Many film festival programmers will tell you that their primary goal is to find the best films they can, and all other considerations are of secondary importance. On at least one front, however, the
Since it came under the direction of Stephanie Allain in 2014, the L.A. film festival has made the cause of diversity not just incidental but integral to its mission. Its program is designed not just to spotlight noteworthy independent films and new voices, but also to push back against the chronic underrepresentation of women and people of color working within the ranks of the industry.
The festival's 2016 edition will unspool 42 world premieres, of which 43% are directed by women and 38% by people of color. These are estimable numbers, and it's hard to study them without imagining what, say, the Academy of Motion Picture Arts & Sciences might look like with similarly improved demographics. With Hollywood slowly beginning to confront its own representational blind spots, prompted in part by the furor over #OscarsSoWhite, the L.A. film festival deserves credit for spearheading a conversation before it became fashionable to do so.
The pursuit of diversity has given the organization something that it has at times struggled to locate: a clear sense of mission and purpose. A commitment to highlighting unique, below-the-radar talent — and a de-emphasis on big names and movie stars — may be laudable for its own sake. But it has allowed the L.A. film festival to avoid the competitive title-hunting fray dominated by bigger-ticket events like Sundance, Cannes, Telluride and Toronto.
Still, as is clear to anyone who has spent any length of time covering the business and ethics of Hollywood, diversity is also a tricky proposition — one that can sometimes become a vague, well-meaning watchword rather than a signifier of genuine progress. Diversity brings its own share of complications into the mix, including the question of whether promoting inclusiveness necessarily means compromising on quality.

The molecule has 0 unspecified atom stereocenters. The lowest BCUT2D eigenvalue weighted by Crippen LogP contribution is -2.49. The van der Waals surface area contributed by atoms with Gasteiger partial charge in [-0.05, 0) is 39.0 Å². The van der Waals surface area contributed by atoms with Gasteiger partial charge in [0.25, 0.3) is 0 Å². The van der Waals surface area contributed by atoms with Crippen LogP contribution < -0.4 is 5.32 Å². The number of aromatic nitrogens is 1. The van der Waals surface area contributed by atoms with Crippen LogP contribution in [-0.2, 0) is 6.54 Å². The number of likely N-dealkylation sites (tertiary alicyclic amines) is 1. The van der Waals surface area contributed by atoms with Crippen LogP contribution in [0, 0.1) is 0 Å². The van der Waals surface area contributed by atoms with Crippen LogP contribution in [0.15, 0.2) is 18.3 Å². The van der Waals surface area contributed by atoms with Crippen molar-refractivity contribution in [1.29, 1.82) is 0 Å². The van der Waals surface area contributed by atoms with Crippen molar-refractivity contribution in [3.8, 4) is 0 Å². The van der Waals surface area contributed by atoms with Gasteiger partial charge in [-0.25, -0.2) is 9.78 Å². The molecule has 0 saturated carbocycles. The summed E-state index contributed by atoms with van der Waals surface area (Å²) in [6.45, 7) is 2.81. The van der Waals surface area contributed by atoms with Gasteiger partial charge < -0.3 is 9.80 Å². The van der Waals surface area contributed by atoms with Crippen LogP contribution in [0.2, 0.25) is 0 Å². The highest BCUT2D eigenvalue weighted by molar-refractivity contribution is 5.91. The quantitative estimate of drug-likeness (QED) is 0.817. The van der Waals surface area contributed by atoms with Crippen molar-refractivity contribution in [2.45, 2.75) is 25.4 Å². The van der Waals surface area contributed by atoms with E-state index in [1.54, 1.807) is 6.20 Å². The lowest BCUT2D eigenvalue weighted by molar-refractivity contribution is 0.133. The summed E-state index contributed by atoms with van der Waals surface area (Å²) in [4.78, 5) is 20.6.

It shouldn't, of course. Two of this year's honorees — Spirit of Independence Award recipient Ava DuVernay ("Selma") and guest director Ryan Coogler ("Creed") — are a happy reminder that diversity and excellence not only can coexist, but also actively nurture each other. At the same time, given how uneven the playing field remains for filmmakers who don't fit the usual straight-white-male parameters, it's worth remembering that excellence can be found and nurtured, but it cannot be willed into existence. A festival of discovery is worthwhile only to the extent that its movies are, in fact, worth discovering.
Which may be a roundabout way of approaching the question by which every festival ultimately lives or dies: How are the movies? As noted before, I've seen a handful, and my appetite is whetted for more. Here are nine films that are worth checking out as the festival gets underway (listed in alphabetical order):
FOR THE RECORD
June 1, 2:32 p.m.: An earlier version of this article indicated there were 10 recommended films at the Los Angeles Film Festival. There are nine.